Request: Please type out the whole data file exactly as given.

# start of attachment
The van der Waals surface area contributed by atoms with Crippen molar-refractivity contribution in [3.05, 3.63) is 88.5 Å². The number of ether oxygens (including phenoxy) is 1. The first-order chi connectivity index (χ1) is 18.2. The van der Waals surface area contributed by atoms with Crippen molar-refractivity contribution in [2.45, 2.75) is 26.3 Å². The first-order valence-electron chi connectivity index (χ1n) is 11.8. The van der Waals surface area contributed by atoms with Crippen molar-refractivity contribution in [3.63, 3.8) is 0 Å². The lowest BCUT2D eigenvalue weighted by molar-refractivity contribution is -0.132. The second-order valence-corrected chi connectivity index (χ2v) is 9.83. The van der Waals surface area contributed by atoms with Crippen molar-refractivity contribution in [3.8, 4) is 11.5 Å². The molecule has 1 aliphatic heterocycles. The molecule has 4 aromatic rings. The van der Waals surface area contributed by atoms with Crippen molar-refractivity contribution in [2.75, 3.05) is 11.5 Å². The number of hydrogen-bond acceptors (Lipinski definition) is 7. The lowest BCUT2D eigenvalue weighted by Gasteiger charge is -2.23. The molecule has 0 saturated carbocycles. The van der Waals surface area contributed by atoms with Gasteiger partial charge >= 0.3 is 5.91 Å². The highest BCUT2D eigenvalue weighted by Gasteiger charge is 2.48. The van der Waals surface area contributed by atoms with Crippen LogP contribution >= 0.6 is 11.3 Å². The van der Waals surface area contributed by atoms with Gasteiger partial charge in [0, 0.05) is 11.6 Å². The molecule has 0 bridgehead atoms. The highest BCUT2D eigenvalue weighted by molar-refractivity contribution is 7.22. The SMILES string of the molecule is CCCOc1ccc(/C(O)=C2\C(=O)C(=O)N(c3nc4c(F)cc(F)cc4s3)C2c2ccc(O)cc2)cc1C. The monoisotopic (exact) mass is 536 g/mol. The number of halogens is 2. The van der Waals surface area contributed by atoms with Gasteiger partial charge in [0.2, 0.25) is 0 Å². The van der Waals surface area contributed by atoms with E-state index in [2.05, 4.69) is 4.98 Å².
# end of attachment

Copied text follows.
The van der Waals surface area contributed by atoms with Crippen molar-refractivity contribution in [3.05, 3.63) is 88.5 Å². The number of ether oxygens (including phenoxy) is 1. The first-order chi connectivity index (χ1) is 18.2. The van der Waals surface area contributed by atoms with Crippen molar-refractivity contribution in [2.45, 2.75) is 26.3 Å². The first-order valence-electron chi connectivity index (χ1n) is 11.8. The van der Waals surface area contributed by atoms with Crippen molar-refractivity contribution in [3.63, 3.8) is 0 Å². The lowest BCUT2D eigenvalue weighted by molar-refractivity contribution is -0.132. The second-order valence-corrected chi connectivity index (χ2v) is 9.83. The van der Waals surface area contributed by atoms with Crippen molar-refractivity contribution in [3.8, 4) is 11.5 Å². The molecule has 1 aliphatic heterocycles. The molecule has 4 aromatic rings. The van der Waals surface area contributed by atoms with Crippen molar-refractivity contribution in [2.75, 3.05) is 11.5 Å². The number of hydrogen-bond acceptors (Lipinski definition) is 7. The lowest BCUT2D eigenvalue weighted by Gasteiger charge is -2.23. The molecule has 0 saturated carbocycles. The van der Waals surface area contributed by atoms with Gasteiger partial charge >= 0.3 is 5.91 Å². The highest BCUT2D eigenvalue weighted by Gasteiger charge is 2.48. The van der Waals surface area contributed by atoms with Crippen LogP contribution >= 0.6 is 11.3 Å². The van der Waals surface area contributed by atoms with Gasteiger partial charge in [0, 0.05) is 11.6 Å². The molecule has 0 bridgehead atoms. The highest BCUT2D eigenvalue weighted by molar-refractivity contribution is 7.22. The SMILES string of the molecule is CCCOc1ccc(/C(O)=C2\C(=O)C(=O)N(c3nc4c(F)cc(F)cc4s3)C2c2ccc(O)cc2)cc1C. The monoisotopic (exact) mass is 536 g/mol. The number of halogens is 2. The van der Waals surface area contributed by atoms with Gasteiger partial charge in [0.2, 0.25) is 0 Å². The van der Waals surface area contributed by atoms with E-state index in [2.05, 4.69) is 4.98 Å².